Shoulder to the Wheel

Research output: Non-textual outputArtefact

Abstract

Shoulder to the Wheel represents a large hand carved wooden wheel produced by wood craftsman Gareth Neal, together with a book of drawings investigating the form and essence of the wheel in an historical context. The work was undertaken when Neal was invited to be part of an expert group investigating the history and concept of the wooden wheel and resulted in workshops and an exhibition at the Crafts Study Centre, Farnham.

The 1923 publication ‘The Wheelwright’s Shop’ by George Sturt, a text documenting the last days and working knowledge of the craftsman in a wheelwright’s shop, served as the central point of reference for the curator and participating craftspeople. Neal’s research and practice explored the object history of the handmade wheel through a craftsperson’s understanding of the material and the skills which govern the production, an investigation predicated on an intimacy with the material and historic tools. The undertaking recognised the primordial discovery of the wheel, and engaged with the significance of this through handworking a single elm block, developing and demonstrating the relationship between the material character of the block and the process of controlled shaping.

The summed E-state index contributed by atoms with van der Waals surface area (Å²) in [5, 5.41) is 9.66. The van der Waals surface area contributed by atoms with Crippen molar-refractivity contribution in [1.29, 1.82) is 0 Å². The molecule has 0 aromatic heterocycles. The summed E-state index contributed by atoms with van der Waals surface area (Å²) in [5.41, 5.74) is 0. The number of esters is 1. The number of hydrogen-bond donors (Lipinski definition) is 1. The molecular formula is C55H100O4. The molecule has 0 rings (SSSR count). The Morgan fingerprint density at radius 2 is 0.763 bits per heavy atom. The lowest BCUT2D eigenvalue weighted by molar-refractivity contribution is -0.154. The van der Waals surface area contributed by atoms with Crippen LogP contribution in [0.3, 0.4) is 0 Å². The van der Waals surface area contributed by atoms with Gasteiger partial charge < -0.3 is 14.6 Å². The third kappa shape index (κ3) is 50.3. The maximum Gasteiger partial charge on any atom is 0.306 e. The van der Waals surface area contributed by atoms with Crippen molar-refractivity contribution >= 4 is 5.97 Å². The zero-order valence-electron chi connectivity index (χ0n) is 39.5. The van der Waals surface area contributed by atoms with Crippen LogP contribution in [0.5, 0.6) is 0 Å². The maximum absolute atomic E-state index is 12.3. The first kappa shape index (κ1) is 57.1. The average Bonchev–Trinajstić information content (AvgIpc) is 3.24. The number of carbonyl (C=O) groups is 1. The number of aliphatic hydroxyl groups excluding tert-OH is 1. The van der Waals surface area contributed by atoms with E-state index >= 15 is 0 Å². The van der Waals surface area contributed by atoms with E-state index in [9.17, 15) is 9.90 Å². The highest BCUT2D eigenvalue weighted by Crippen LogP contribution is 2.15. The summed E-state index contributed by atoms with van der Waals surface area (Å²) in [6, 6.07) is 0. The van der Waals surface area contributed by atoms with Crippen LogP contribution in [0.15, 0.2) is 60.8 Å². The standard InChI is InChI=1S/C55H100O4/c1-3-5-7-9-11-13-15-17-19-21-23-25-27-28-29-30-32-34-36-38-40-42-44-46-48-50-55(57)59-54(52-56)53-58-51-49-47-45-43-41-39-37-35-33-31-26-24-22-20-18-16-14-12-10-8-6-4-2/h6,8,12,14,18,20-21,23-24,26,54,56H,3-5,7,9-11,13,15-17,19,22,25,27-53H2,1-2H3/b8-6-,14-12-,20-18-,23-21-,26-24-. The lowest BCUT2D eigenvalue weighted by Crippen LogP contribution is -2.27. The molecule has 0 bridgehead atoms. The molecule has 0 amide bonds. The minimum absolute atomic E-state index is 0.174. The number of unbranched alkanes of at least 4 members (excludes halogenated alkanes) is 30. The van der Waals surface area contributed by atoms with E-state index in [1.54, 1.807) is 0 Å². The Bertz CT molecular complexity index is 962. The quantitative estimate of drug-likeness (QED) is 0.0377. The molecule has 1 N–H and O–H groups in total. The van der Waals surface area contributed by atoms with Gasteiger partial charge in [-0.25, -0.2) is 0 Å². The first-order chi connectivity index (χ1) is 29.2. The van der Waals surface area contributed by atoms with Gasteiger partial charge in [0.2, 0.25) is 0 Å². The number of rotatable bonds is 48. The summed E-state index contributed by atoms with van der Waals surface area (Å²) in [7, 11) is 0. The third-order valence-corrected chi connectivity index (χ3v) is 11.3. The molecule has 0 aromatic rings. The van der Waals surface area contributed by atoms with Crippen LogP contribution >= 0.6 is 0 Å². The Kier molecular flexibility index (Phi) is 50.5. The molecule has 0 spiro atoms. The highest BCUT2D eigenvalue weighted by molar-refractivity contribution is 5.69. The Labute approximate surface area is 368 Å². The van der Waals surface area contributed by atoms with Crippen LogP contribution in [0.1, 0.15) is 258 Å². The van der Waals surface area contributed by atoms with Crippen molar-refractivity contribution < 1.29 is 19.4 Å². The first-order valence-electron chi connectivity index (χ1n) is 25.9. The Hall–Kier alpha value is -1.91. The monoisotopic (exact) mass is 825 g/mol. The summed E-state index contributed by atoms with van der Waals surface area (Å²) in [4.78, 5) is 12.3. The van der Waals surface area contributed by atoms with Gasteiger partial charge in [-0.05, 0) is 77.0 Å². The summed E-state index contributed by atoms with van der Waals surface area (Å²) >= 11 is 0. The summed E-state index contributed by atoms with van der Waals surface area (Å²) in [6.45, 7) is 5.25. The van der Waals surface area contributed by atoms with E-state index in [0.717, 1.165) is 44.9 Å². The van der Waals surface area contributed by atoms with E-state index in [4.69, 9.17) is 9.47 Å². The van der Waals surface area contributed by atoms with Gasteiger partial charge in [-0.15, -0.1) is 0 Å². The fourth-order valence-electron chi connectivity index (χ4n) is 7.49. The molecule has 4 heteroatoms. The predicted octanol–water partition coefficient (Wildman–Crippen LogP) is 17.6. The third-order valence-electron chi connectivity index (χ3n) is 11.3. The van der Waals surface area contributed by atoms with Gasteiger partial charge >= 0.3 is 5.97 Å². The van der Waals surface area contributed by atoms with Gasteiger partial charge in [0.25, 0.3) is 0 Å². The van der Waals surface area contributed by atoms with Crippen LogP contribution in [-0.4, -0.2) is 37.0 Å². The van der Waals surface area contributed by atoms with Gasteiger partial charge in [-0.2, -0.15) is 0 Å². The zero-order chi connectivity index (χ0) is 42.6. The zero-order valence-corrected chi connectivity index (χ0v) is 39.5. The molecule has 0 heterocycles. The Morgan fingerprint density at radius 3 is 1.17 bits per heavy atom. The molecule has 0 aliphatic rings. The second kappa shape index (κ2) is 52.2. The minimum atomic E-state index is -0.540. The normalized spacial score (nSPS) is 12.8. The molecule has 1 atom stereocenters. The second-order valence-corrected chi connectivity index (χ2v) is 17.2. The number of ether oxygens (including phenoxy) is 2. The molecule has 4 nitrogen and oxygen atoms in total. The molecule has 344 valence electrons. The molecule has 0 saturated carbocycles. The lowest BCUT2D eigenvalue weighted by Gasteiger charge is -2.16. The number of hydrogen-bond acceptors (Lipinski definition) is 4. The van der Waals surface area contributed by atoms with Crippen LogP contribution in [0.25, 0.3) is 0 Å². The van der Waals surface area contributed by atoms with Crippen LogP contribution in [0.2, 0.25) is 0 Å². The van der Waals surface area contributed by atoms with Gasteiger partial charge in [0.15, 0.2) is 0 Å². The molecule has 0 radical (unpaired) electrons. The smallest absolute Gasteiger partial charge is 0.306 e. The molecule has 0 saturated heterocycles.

Neal’s series of drawings accompanying the craftwork, published as A Pictorial Encyclopedia of the Wooden Wheel (2019), and the exhibition make explicit the view of the historic craftsperson and maker in responding to challenges in production during the evolution of the wheel. Together the object and publication reveal the gap between handmade wheel production at a time when this was essential and the changing and contested 21st century perspective on craft.

The work was first exhibited at The Crafts Study Centre, Farnham in 2019, accompanied by a symposium. It was then shown at the Museum of English Rural Life (MERL), Reading, until closure in March 2020.
Original languageEnglish
Place of PublicationCrafts Study Centre, The University of the Creative Arts, Farnham
Publication statusPublished - Sep 2019

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